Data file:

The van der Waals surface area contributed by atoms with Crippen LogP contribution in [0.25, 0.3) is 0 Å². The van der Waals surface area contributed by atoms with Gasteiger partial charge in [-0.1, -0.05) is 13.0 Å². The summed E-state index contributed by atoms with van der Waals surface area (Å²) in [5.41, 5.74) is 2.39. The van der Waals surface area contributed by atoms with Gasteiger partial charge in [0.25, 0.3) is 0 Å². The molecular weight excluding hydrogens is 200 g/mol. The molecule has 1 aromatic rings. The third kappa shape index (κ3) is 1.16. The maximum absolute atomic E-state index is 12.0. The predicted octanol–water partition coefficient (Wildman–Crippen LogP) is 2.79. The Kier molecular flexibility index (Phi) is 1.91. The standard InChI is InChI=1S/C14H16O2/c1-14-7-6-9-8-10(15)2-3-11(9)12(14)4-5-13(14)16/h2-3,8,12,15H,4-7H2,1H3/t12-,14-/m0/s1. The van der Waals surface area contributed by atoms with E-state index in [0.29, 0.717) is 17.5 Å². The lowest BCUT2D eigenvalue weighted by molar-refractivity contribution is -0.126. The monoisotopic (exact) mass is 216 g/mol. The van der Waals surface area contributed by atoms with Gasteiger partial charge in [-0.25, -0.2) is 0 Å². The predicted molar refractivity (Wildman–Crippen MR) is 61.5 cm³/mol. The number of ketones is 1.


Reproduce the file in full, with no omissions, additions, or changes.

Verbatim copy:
The van der Waals surface area contributed by atoms with Crippen LogP contribution in [0.25, 0.3) is 0 Å². The van der Waals surface area contributed by atoms with Gasteiger partial charge in [-0.1, -0.05) is 13.0 Å². The summed E-state index contributed by atoms with van der Waals surface area (Å²) in [5.41, 5.74) is 2.39. The van der Waals surface area contributed by atoms with Gasteiger partial charge in [0.25, 0.3) is 0 Å². The molecular weight excluding hydrogens is 200 g/mol. The molecule has 1 aromatic rings. The third kappa shape index (κ3) is 1.16. The maximum absolute atomic E-state index is 12.0. The predicted octanol–water partition coefficient (Wildman–Crippen LogP) is 2.79. The Kier molecular flexibility index (Phi) is 1.91. The standard InChI is InChI=1S/C14H16O2/c1-14-7-6-9-8-10(15)2-3-11(9)12(14)4-5-13(14)16/h2-3,8,12,15H,4-7H2,1H3/t12-,14-/m0/s1. The van der Waals surface area contributed by atoms with E-state index in [0.29, 0.717) is 17.5 Å². The lowest BCUT2D eigenvalue weighted by molar-refractivity contribution is -0.126. The monoisotopic (exact) mass is 216 g/mol. The van der Waals surface area contributed by atoms with Gasteiger partial charge in [-0.25, -0.2) is 0 Å². The predicted molar refractivity (Wildman–Crippen MR) is 61.5 cm³/mol. The number of ketones is 1.